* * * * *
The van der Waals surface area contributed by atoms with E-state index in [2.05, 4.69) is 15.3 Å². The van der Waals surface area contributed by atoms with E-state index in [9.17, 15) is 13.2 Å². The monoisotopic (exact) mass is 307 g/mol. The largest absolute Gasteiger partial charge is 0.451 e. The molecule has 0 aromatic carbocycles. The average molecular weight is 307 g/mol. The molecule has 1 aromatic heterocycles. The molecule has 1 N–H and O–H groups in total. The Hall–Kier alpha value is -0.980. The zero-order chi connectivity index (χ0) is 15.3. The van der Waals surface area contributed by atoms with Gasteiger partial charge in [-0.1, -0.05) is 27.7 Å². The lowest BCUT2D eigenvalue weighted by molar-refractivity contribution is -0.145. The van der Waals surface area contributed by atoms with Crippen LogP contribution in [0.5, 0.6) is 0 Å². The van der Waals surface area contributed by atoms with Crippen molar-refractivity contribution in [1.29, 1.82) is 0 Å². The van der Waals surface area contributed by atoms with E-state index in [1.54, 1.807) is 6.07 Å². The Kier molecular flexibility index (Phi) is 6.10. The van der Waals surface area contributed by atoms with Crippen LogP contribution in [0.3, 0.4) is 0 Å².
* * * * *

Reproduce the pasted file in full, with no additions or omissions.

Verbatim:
The van der Waals surface area contributed by atoms with E-state index in [2.05, 4.69) is 15.3 Å². The van der Waals surface area contributed by atoms with E-state index in [9.17, 15) is 13.2 Å². The monoisotopic (exact) mass is 307 g/mol. The largest absolute Gasteiger partial charge is 0.451 e. The molecule has 0 aromatic carbocycles. The average molecular weight is 307 g/mol. The molecule has 1 aromatic heterocycles. The molecule has 1 N–H and O–H groups in total. The Hall–Kier alpha value is -0.980. The zero-order chi connectivity index (χ0) is 15.3. The van der Waals surface area contributed by atoms with Gasteiger partial charge in [-0.1, -0.05) is 27.7 Å². The lowest BCUT2D eigenvalue weighted by molar-refractivity contribution is -0.145. The van der Waals surface area contributed by atoms with Crippen LogP contribution in [0.5, 0.6) is 0 Å². The van der Waals surface area contributed by atoms with Crippen molar-refractivity contribution in [1.29, 1.82) is 0 Å². The van der Waals surface area contributed by atoms with E-state index in [1.54, 1.807) is 6.07 Å². The Kier molecular flexibility index (Phi) is 6.10. The van der Waals surface area contributed by atoms with Crippen LogP contribution in [0.3, 0.4) is 0 Å².